Dictionary of the Vulgar Tongue – Day 178

The Dictionary of the Vulgar Tongue was first published at the end of the eighteenth century, and given that the current health crisis is giving too much time to read books, I thought I’d pick a daily word from it until I got bored….

Knight of the Post

This is defined by Grose as “a false evidence, one that is ready to swear any thing for hire”. So, effectively, someone who is willing to perjure themselves for money, which isn’t an ideal state of affairs for the judicial system. The phrase dates back to the late sixteenth century, although had fallen out of usage by the middle of the nineteenth century. In England and Wales, perjury only became an offence in common law in 1613, following a series of rather unfortunate cases.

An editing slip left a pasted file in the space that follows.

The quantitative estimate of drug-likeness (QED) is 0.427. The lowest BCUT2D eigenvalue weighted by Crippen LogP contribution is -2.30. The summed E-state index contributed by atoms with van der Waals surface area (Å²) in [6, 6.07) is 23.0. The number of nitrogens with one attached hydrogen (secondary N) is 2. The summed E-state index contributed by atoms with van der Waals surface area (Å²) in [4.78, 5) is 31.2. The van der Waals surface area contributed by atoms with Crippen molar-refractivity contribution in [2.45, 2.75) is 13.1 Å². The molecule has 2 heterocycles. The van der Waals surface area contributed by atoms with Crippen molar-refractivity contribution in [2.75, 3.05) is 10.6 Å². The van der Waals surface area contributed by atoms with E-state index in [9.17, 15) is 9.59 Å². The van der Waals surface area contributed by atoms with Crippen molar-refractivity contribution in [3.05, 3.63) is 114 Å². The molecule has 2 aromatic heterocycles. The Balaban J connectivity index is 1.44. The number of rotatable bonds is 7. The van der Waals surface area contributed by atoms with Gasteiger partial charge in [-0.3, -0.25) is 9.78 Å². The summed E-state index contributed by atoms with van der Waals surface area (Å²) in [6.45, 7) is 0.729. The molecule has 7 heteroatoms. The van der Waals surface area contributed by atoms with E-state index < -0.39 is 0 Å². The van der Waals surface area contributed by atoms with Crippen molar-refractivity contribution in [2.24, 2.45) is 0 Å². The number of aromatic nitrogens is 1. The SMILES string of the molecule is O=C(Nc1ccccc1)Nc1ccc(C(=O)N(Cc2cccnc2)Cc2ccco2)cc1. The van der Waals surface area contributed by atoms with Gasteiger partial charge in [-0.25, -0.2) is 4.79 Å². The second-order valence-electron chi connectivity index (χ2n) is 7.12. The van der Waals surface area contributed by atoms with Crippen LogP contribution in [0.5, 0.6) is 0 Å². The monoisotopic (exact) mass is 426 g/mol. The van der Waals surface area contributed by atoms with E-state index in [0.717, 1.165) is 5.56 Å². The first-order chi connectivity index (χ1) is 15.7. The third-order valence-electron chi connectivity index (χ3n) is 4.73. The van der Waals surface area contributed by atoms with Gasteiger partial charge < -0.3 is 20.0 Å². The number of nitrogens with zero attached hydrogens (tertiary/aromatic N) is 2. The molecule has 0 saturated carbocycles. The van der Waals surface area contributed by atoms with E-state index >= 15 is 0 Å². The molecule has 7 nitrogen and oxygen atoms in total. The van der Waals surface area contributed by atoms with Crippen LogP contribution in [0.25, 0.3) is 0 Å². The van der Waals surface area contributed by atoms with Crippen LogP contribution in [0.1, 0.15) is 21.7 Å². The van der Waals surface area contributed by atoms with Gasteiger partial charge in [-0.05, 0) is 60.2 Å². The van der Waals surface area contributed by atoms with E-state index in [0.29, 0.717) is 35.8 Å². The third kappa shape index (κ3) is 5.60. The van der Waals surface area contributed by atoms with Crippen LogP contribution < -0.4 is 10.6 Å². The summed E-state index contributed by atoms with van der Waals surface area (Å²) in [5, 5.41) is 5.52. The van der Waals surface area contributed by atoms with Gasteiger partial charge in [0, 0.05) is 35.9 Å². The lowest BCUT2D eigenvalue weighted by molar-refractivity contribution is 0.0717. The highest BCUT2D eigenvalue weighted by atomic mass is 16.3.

Back in the Tudor and Stuart periods, and indeed later, it was possible to find people around the Inns of Court and Westminster Hall who were willing to lie and produce false documents for a suitable fee. The origins of the term are unknown, but it’s thought it likely relates to where the individual would stand, by a certain post where legal announcements were placed, waiting for their next commission.